'This Is a Soul: This Mission of Rick Hodes' by Marilyn Berger

Rick placed the stethoscope at various places on the boy's lungs, listened intently, and then looked up at me over his glasses. "Marilyn," Rick said gently, "you've just saved a life."

If I was smitten before, now I was in love.

Had Danny gone untreated, which was practically guaranteed if he stayed on the street, his condition would have become critical. What he was suffering from, tuberculosis of the spine, would have caused him to become even more misshapen and crippled, like many of Rick's patients, and he would have been in ever-increasing pain. Within two years, Rick said, Danny's spine would collapse, damaging the spinal cord and causing paralysis. Lung function would slowly decrease and an excruciating death would follow.

Rick noticed that the boy was breathing very rapidly. "It's really important that we take care of him," he said. "If you're paralyzed in Ethiopia, and you can't move, you can't beg, and if you can't beg, you can't eat."

Rick got a kick out of my correct walk-by diagnosis of Danny's problem, which I was able to do from having observed him in the clinic. "Here one week and you've become a specialist in a disease few doctors in America have ever seen!" This kind of tuberculosis—spinal spondylitis—is virtually unknown in the United States, and doctors who come to Ethiopia are at a loss to diagnose it.

Danny is one of the thousands in Ethiopia who suffer from diseases such as spinal TB or severe scoliosis. Some conditions are caused by birth defects; others, from severe malnutrition, infection, and lack of medical care. It is not rare to see these people on the street, their backs seriously distorted, some of them so crippled they can barely walk.

Ethiopia, once known as Abyssinia, is one of the world's oldest countries and a cradle of the human race, containing humanity's most ancient traces. It is rich in history and has more UNESCO world heritage sites than any other country. But in everything else, it is the poorest country in Africa but one, subject to periodic drought with all sorts of distribution problems. Medical care was hardly a priority under the famed Haile Selassie—certainly not for ordinary people—and it did not become a priority under the successive Communist government or the one after that. Today the country has fewer than three physicians for every forty-five thousand inhabitants, but most of them are not in the public health service. Just one of many discouraging medical statistics illustrates how serious the doctor shortage is: 119 out of 1,000 babies die before they are five years old. Rick says there are more Ethiopian doctors in the Washington, D.C., area than in their entire homeland. That is why the diseases Rick sees have reached almost untreatable levels by the time patients get to him.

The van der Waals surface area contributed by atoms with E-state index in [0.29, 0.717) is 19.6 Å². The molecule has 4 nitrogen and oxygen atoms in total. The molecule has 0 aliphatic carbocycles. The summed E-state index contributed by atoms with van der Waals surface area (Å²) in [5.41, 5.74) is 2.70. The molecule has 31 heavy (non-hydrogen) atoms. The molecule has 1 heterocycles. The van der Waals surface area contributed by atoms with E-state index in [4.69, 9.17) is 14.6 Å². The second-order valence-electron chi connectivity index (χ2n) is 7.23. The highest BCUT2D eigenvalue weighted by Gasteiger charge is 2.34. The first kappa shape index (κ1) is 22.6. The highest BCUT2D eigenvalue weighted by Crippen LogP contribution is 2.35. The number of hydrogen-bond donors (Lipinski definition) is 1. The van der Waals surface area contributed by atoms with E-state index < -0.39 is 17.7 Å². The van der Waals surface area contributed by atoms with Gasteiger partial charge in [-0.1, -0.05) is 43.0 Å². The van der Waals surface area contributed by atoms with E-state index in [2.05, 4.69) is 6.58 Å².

Upon completing Danny's physical exam, Rick asked Yeshetilla, who was an old hand at navigating the medical system after caring for his brother, to take Danny for x-rays and blood tests the following day. Rick gave Yeshetilla money to buy dinner for the two of them and sent Danny back to the neighborhood where we found him. I was surprised that Rick didn't arrange for Danny to stay in a safe place right away, but he explained, "I don't feel it's right to grab a kid off the street precipitously, just like that."

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